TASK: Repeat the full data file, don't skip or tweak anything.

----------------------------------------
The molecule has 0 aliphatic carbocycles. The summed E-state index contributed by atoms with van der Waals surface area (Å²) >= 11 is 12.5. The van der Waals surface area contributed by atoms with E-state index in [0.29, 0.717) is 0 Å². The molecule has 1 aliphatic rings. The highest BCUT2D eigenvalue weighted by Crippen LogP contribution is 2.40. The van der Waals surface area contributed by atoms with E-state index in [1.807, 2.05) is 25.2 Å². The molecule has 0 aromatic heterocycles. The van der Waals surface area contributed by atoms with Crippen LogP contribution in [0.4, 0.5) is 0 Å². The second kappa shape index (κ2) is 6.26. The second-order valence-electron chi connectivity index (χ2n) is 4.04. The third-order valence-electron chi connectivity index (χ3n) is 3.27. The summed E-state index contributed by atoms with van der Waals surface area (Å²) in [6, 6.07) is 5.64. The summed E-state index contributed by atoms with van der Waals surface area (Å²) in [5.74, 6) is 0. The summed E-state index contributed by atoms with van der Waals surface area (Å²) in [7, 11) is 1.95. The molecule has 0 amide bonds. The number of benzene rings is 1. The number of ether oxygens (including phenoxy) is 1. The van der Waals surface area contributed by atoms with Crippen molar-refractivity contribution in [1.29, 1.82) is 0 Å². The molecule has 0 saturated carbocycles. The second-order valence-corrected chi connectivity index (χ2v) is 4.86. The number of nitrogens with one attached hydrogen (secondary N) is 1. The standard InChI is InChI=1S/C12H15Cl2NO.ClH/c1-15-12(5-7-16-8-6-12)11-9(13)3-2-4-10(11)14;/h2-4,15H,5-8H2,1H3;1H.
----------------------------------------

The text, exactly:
The molecule has 0 aliphatic carbocycles. The summed E-state index contributed by atoms with van der Waals surface area (Å²) >= 11 is 12.5. The van der Waals surface area contributed by atoms with E-state index in [0.29, 0.717) is 0 Å². The molecule has 1 aliphatic rings. The highest BCUT2D eigenvalue weighted by Crippen LogP contribution is 2.40. The van der Waals surface area contributed by atoms with E-state index in [1.807, 2.05) is 25.2 Å². The molecule has 0 aromatic heterocycles. The van der Waals surface area contributed by atoms with Crippen LogP contribution in [0.4, 0.5) is 0 Å². The second kappa shape index (κ2) is 6.26. The second-order valence-electron chi connectivity index (χ2n) is 4.04. The third-order valence-electron chi connectivity index (χ3n) is 3.27. The summed E-state index contributed by atoms with van der Waals surface area (Å²) in [6, 6.07) is 5.64. The summed E-state index contributed by atoms with van der Waals surface area (Å²) in [5.74, 6) is 0. The summed E-state index contributed by atoms with van der Waals surface area (Å²) in [7, 11) is 1.95. The molecule has 0 amide bonds. The number of benzene rings is 1. The number of ether oxygens (including phenoxy) is 1. The van der Waals surface area contributed by atoms with Crippen molar-refractivity contribution in [1.29, 1.82) is 0 Å². The molecule has 0 saturated carbocycles. The second-order valence-corrected chi connectivity index (χ2v) is 4.86. The number of nitrogens with one attached hydrogen (secondary N) is 1. The standard InChI is InChI=1S/C12H15Cl2NO.ClH/c1-15-12(5-7-16-8-6-12)11-9(13)3-2-4-10(11)14;/h2-4,15H,5-8H2,1H3;1H.